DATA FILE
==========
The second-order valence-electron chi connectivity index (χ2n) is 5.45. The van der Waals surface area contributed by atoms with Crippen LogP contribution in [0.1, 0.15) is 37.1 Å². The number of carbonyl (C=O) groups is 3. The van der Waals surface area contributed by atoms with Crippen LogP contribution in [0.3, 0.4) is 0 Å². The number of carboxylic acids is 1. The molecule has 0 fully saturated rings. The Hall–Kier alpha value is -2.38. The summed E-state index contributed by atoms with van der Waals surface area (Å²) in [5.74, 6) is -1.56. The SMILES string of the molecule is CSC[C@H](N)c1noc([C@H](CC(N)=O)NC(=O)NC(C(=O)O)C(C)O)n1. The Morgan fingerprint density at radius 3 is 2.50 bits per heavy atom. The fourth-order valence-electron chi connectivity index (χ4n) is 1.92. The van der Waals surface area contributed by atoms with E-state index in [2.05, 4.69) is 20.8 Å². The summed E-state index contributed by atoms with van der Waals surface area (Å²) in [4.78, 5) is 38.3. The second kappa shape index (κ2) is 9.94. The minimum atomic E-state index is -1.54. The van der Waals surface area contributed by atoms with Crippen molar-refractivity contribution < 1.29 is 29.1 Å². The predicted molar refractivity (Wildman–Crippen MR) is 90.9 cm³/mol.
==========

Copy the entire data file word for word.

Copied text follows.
The second-order valence-electron chi connectivity index (χ2n) is 5.45. The van der Waals surface area contributed by atoms with Crippen LogP contribution in [0.1, 0.15) is 37.1 Å². The number of carbonyl (C=O) groups is 3. The van der Waals surface area contributed by atoms with Crippen LogP contribution in [0.3, 0.4) is 0 Å². The number of carboxylic acids is 1. The molecule has 0 fully saturated rings. The Hall–Kier alpha value is -2.38. The summed E-state index contributed by atoms with van der Waals surface area (Å²) in [5.74, 6) is -1.56. The SMILES string of the molecule is CSC[C@H](N)c1noc([C@H](CC(N)=O)NC(=O)NC(C(=O)O)C(C)O)n1. The Morgan fingerprint density at radius 3 is 2.50 bits per heavy atom. The fourth-order valence-electron chi connectivity index (χ4n) is 1.92. The van der Waals surface area contributed by atoms with E-state index in [2.05, 4.69) is 20.8 Å². The summed E-state index contributed by atoms with van der Waals surface area (Å²) in [4.78, 5) is 38.3. The second kappa shape index (κ2) is 9.94. The minimum atomic E-state index is -1.54. The van der Waals surface area contributed by atoms with Crippen molar-refractivity contribution < 1.29 is 29.1 Å². The predicted molar refractivity (Wildman–Crippen MR) is 90.9 cm³/mol.